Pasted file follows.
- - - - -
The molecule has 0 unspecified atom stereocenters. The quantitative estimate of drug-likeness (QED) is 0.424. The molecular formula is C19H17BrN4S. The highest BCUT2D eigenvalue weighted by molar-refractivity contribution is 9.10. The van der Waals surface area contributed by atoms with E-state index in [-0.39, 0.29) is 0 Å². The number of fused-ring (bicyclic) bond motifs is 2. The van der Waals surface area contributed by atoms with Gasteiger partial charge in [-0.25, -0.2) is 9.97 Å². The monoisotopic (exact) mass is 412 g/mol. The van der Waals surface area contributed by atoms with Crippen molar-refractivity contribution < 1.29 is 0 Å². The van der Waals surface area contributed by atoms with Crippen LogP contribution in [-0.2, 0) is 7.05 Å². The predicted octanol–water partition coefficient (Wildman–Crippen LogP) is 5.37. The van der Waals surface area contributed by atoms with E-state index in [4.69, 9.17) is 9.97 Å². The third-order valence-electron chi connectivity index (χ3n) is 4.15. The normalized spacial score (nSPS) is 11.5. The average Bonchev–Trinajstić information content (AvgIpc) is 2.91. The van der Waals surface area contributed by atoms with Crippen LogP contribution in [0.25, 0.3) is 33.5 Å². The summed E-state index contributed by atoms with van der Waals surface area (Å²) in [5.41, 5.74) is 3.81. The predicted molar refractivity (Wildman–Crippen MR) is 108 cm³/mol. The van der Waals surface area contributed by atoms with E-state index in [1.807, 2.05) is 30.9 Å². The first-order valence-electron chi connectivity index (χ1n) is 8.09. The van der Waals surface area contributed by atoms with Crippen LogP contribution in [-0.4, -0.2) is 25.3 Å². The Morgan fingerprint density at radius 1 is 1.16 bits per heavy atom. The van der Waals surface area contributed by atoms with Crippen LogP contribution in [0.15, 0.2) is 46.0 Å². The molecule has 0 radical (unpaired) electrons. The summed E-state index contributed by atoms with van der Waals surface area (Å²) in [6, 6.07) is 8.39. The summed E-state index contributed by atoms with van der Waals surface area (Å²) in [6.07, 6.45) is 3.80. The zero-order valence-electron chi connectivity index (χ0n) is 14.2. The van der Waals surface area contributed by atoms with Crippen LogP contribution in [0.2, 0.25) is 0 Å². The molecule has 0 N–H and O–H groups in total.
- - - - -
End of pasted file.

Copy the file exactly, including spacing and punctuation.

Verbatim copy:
The molecule has 0 unspecified atom stereocenters. The quantitative estimate of drug-likeness (QED) is 0.424. The molecular formula is C19H17BrN4S. The highest BCUT2D eigenvalue weighted by molar-refractivity contribution is 9.10. The van der Waals surface area contributed by atoms with E-state index in [-0.39, 0.29) is 0 Å². The number of fused-ring (bicyclic) bond motifs is 2. The van der Waals surface area contributed by atoms with Gasteiger partial charge in [-0.25, -0.2) is 9.97 Å². The monoisotopic (exact) mass is 412 g/mol. The van der Waals surface area contributed by atoms with Crippen molar-refractivity contribution < 1.29 is 0 Å². The van der Waals surface area contributed by atoms with Crippen LogP contribution in [-0.2, 0) is 7.05 Å². The predicted octanol–water partition coefficient (Wildman–Crippen LogP) is 5.37. The van der Waals surface area contributed by atoms with E-state index in [4.69, 9.17) is 9.97 Å². The third-order valence-electron chi connectivity index (χ3n) is 4.15. The normalized spacial score (nSPS) is 11.5. The average Bonchev–Trinajstić information content (AvgIpc) is 2.91. The van der Waals surface area contributed by atoms with Crippen LogP contribution in [0.25, 0.3) is 33.5 Å². The summed E-state index contributed by atoms with van der Waals surface area (Å²) in [5.41, 5.74) is 3.81. The predicted molar refractivity (Wildman–Crippen MR) is 108 cm³/mol. The van der Waals surface area contributed by atoms with E-state index in [1.807, 2.05) is 30.9 Å². The first-order valence-electron chi connectivity index (χ1n) is 8.09. The van der Waals surface area contributed by atoms with Crippen LogP contribution in [-0.4, -0.2) is 25.3 Å². The Morgan fingerprint density at radius 1 is 1.16 bits per heavy atom. The van der Waals surface area contributed by atoms with Crippen LogP contribution in [0.15, 0.2) is 46.0 Å². The molecule has 0 radical (unpaired) electrons. The summed E-state index contributed by atoms with van der Waals surface area (Å²) in [6, 6.07) is 8.39. The summed E-state index contributed by atoms with van der Waals surface area (Å²) in [6.07, 6.45) is 3.80. The zero-order valence-electron chi connectivity index (χ0n) is 14.2. The van der Waals surface area contributed by atoms with Crippen LogP contribution in [0.2, 0.25) is 0 Å². The molecule has 0 N–H and O–H groups in total.